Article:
It happened at the North Belt and Aldine Westfield. Two large spools on the back of a big rig didn't fit under the overpass, with one of them hitting it.
The overpass was severely damaged, forcing crews to shut down one lane of the freeway, as well as the southbound lanes of Aldine Westfield.
Thursday morning, the delays were felt.
"I've been sitting here for about 30 to 40 minutes," said driver Michelle Brock. "I normally don't come this way. I normally go straight, but it is a mess."
During the rush hour, traffic backed up on the feeder road for miles, with the southbound lanes of Aldine Westfield closed because of damage to the overpass caused by those spools.
"I actually feel sorry for the guy because I guess it could have been prevented," said Brock. "But I just thank God nobody was hurt."
In addition, one lane of the Beltway was closed for safety reasons and TxDOT says both closures could stay in place as long as three months until the broken beam on the bridge can be replaced. That means anyone driving in the area will need to add a little extra time to their trip.
"I could be home right now," said driver Cynobia Jack, who laughed off the delay. "I just got off so I could be home."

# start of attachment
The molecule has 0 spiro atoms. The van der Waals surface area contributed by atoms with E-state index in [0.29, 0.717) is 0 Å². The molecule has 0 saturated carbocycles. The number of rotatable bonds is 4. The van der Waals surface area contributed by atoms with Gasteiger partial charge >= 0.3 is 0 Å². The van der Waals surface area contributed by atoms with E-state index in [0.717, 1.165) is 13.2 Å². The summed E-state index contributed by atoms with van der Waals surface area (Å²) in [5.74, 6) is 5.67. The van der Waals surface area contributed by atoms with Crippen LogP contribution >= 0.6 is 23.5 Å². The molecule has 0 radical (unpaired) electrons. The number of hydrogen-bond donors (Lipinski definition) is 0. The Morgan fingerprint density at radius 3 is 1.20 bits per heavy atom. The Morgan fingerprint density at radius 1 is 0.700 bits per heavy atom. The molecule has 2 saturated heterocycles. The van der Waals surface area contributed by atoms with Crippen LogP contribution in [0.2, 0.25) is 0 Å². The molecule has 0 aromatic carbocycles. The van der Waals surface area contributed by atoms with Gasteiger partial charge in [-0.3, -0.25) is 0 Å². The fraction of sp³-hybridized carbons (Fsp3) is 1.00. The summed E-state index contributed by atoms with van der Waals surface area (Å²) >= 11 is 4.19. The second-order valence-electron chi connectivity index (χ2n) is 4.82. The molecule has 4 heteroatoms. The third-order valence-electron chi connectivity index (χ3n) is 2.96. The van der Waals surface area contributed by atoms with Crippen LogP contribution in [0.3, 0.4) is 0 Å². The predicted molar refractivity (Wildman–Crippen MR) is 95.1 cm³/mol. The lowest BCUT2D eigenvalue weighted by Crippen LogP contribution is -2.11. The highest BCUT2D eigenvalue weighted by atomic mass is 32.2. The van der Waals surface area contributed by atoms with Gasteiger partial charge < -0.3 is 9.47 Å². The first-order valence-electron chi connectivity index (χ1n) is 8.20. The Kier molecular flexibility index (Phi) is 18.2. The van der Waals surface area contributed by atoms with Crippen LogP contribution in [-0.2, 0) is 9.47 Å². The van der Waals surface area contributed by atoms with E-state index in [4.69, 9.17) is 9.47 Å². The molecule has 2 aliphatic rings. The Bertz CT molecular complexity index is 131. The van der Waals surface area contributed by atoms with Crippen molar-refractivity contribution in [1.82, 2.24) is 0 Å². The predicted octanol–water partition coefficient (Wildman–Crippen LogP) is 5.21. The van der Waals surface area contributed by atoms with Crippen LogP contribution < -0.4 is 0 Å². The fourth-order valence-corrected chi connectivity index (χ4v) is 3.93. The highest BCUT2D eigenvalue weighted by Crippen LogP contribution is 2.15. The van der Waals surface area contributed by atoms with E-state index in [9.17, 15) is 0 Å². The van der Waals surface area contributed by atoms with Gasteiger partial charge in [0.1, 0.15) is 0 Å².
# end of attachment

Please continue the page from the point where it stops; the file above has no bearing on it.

TxDOT is looking for ways to ease the traffic congestion while repair work is done.
"Unfortunately, there's just not much that we can do to accelarate it, other than do the emergency contract and get those repairs completed as quickly as possible," TxDOT Spokeswoman Raquelle Lewis said.
So how much traffic normally flows in the area? According to TxDOT, 20,640 vehicles travel on Aldine Westfield north of Beltway 8, 15,050 are on Aldine Westfield south of Beltway 8, 154,000 vehicles travel on Beltway 8 west of Aldine Westfield and 140,000 vehicles travel Beltway 8 east of Aldine Westfield.
A police investigation will determine the cause, and from there, an explanation of liability will determine who pays for repairs.
The trucking company, C&D Diversified, declined to comment on this story. But attorney Daniel Horowitz represents those involved in trucking crashes.
"First, there are more trucks on the road than there ever have been before," Horowitz said. "Second, there's an incentive for truck drivers to kind of skirt the rules because of the way they're financially compensated."
Horowitz is pushing for more regulation for trucking companies.
"When you have a permitted load, you're supposed to make sure the routes you've chosen doesn't have bridges or overpasses that are going to be a problem," he said.